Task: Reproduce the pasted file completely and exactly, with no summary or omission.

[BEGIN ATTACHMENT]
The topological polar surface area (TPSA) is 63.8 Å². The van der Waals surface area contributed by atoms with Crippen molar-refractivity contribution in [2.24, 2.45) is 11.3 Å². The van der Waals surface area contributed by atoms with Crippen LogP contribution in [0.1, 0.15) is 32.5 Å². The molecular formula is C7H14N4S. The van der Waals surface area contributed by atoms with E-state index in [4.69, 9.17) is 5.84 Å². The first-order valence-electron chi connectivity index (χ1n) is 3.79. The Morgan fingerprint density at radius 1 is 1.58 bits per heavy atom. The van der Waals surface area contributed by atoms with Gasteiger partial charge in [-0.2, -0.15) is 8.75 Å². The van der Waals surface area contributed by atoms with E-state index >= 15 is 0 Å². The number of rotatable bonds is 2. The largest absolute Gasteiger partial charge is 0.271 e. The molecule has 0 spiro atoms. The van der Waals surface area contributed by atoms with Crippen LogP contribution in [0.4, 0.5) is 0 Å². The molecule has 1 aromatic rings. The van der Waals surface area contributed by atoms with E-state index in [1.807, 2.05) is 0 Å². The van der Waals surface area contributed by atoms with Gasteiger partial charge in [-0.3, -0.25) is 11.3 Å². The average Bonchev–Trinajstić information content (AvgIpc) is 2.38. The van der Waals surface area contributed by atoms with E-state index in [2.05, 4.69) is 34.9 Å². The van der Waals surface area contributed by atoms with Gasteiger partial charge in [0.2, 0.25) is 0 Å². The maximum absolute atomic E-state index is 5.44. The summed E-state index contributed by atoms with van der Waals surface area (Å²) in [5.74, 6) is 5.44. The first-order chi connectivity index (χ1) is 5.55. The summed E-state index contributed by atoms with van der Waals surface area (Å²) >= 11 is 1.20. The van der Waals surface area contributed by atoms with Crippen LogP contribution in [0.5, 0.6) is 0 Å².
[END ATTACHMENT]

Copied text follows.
The topological polar surface area (TPSA) is 63.8 Å². The van der Waals surface area contributed by atoms with Crippen molar-refractivity contribution in [2.24, 2.45) is 11.3 Å². The van der Waals surface area contributed by atoms with Crippen LogP contribution in [0.1, 0.15) is 32.5 Å². The molecular formula is C7H14N4S. The van der Waals surface area contributed by atoms with E-state index in [4.69, 9.17) is 5.84 Å². The first-order valence-electron chi connectivity index (χ1n) is 3.79. The Morgan fingerprint density at radius 1 is 1.58 bits per heavy atom. The van der Waals surface area contributed by atoms with Gasteiger partial charge in [-0.2, -0.15) is 8.75 Å². The van der Waals surface area contributed by atoms with E-state index >= 15 is 0 Å². The number of rotatable bonds is 2. The largest absolute Gasteiger partial charge is 0.271 e. The molecule has 0 spiro atoms. The van der Waals surface area contributed by atoms with Crippen LogP contribution in [0.4, 0.5) is 0 Å². The molecule has 1 aromatic rings. The van der Waals surface area contributed by atoms with E-state index in [1.807, 2.05) is 0 Å². The van der Waals surface area contributed by atoms with Gasteiger partial charge in [-0.3, -0.25) is 11.3 Å². The average Bonchev–Trinajstić information content (AvgIpc) is 2.38. The van der Waals surface area contributed by atoms with E-state index in [2.05, 4.69) is 34.9 Å². The van der Waals surface area contributed by atoms with Gasteiger partial charge in [0.2, 0.25) is 0 Å². The maximum absolute atomic E-state index is 5.44. The summed E-state index contributed by atoms with van der Waals surface area (Å²) in [5.74, 6) is 5.44. The first-order chi connectivity index (χ1) is 5.55. The summed E-state index contributed by atoms with van der Waals surface area (Å²) >= 11 is 1.20. The van der Waals surface area contributed by atoms with Crippen LogP contribution in [0.5, 0.6) is 0 Å².